TESL Niagara Keynote
English is Stupid, Students are Not. I’ve heard lots of interesting keynotes on industry trends and theoretical notions about ESL but this keynote wasn’t one of those. This was a down and dirty practical lesson for teachers on how to teach any student to speak English quickly and confidently using a business card (with the Thompson Vowel Chart on the back), an elastic band and the most basic information any language student learns in any learned language – name, alphabet and colors.
If a system is true it then is true at every level You don’t need a Ph.D. in linguistics to learn how to speak English (grammar and linguistics actually impede language learning but that is another topic for another day).
I thoroughly enjoyed the time I spent today with a lovely group of dedicated, open-minded ESL professionals sharing a simple method of teaching pronunciation. Over 1,600 people have since seen the PowerPoint
I have stayed in touch with many of the wonderful teachers I met at the TESL Niagara conference which is one of my favorite parts about being a keynote speaker.
Until next time,
TLC at the Top of the World
We support learning all over the world. Our wonderful intern Alexander became involved in a project to teach skiing, English and resort management to Indian people in the Himalayas so they could generate income from their own gorgeous mountain resources. We sponsored the project and they sent us this. The project was a huge success.
Please find attached photos from the Zanskar Ski Project, showing the Thompson Language Center logo at 4200m in the Indian Himalaya.
We had a great time taking these photos! This was the first time that the boys had ever ridden the gondola to the top of the mountain. They were full of wonder as the incredible view opened up to us, and their skiing on the way down was exemplary, despite the fact that it was a much steeper gradient than they were used to. As we took the photos we all joined Urgain, the boys’ teacher, in shouting the traditional Ladakhi phrase thanking the mountain for allowing us safe passage, and thanking you for helping this dream to become reality.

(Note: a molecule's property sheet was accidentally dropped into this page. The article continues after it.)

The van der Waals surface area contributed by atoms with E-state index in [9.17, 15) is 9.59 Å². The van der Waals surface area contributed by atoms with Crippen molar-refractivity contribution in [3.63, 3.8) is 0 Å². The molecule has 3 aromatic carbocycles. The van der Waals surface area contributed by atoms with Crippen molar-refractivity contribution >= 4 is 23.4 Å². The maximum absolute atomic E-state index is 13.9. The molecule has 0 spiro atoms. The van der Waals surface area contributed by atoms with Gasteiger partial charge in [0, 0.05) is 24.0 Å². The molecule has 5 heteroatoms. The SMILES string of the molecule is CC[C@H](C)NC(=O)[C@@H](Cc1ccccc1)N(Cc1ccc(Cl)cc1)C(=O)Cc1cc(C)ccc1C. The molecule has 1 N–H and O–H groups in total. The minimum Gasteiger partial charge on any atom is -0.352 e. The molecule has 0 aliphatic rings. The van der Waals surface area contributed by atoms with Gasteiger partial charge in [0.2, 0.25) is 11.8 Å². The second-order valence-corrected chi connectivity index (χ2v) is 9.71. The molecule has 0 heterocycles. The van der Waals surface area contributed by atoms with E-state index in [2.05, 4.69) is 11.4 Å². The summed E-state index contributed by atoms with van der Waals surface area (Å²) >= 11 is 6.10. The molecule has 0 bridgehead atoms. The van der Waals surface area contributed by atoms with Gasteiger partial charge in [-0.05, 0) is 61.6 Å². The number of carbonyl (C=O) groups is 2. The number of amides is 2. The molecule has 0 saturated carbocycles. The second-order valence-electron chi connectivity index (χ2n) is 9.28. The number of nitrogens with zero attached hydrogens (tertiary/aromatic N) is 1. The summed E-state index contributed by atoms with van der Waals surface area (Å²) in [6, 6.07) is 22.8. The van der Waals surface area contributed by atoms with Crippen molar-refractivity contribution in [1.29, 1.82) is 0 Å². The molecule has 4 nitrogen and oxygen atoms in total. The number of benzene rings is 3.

The boys were the only youngsters to ski from the top of the gondola all season, which is a huge credit to them.
Overall, the trip was a great success for all involved. The boys advanced in leaps and bounds in skiing, mountain safety knowledge, and communicative English. Laughter was never far away, and we also made some great connections with the Tourism Department and Winter Games Organization, which could potentially lead to more recognition of the importance of skiing for the youth of this region.
Thanks again for your involvement.
Heather, Cara, and the team from Zanskar.
We have newly located to the Niagara region of Ontario. If you would like to intern with Thompson Language Center, please let me know firstname.lastname@example.org
Until next time,
Warm Fuzzy Social Media Story
Last year our publisher printed 1,000 extra copies of English is Stupid, Students are Not for no charge. We decided to give those free copies to schools around the world who couldn’t afford them and I posted on LinkedIn for the names of such schools. Although we were successful sending books to a dozen schools in impoverished countries, shipping was a big issue. Here is the story of a clever woman from the Nigerian consulate in New York City and how she got 300 books to schools in her country.
She saw the post on LinkedIn and told her boss about the book offer. His term in the USA was over and he offered to ship the books to Nigeria in his container if we could get them to New York. My husband packed 30 boxes of books in his truck and delivered them to the diplomat in NY. We never heard another thing until last week when I got this email from a teacher wanting the man’s name for more books:
My name is I_ma U__kwu a Nigerian from one of the Senior Secondary Schools in Abuja Government Secondary School Karu. A Nigerian who was posted, lived and worked in the States but recently returned to the country around end of 2013 came to the above school and arose our interest by giving us English is Stupid, Students are Not. The book is inspiring. We appreciate it so much as the students are in dire need of every learning material they can lay their hands on. Most of these students are from abject poor homes with or without parents as the case may be. Likewise, some are maids whose guardians care little or nothing for them.